Consequences of the dual origin of the middle ear epithelium on function


  • Prof Abigail Tucker

    King's College London

Project summary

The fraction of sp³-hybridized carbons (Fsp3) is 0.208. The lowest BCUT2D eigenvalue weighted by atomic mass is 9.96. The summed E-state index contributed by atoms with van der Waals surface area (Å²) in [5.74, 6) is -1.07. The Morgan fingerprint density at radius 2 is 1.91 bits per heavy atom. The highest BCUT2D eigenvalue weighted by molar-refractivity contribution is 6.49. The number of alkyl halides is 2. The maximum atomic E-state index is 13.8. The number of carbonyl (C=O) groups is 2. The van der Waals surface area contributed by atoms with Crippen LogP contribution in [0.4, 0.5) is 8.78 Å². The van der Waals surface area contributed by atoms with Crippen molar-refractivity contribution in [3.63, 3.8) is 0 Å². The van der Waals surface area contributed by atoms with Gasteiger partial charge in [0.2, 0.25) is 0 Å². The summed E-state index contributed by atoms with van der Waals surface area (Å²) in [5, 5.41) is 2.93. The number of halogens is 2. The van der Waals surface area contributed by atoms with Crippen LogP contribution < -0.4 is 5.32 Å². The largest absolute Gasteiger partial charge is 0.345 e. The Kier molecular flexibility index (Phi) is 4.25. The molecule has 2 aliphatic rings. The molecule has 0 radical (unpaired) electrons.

The mammalian middle ear is an air-filled space, lined with an epithelium, that houses three small bones called ossicles, which conduct sound from the eardrum to the inner ear. Previously, it was thought that the lining of the middle ear was entirely endoderm-derived. However, Dr Tucker's recent work shows that the lining has a dual origin, as part of the middle ear is lined with neural crest cells that undergo a mesenchymal-to-epithelial transformation. She now aims to understand the normal development of the middle ear – and how defects during development have an impact on the function of the ear – by identifying the signals involved in this mesenchymal-to-epithelial transformation. In addition, she wishes to understand the consequence of the dual origin of the epithelium on susceptibility to ear infection (otitis media) and the development of middle-ear cysts (cholesteatomas), both major problems in the middle ear.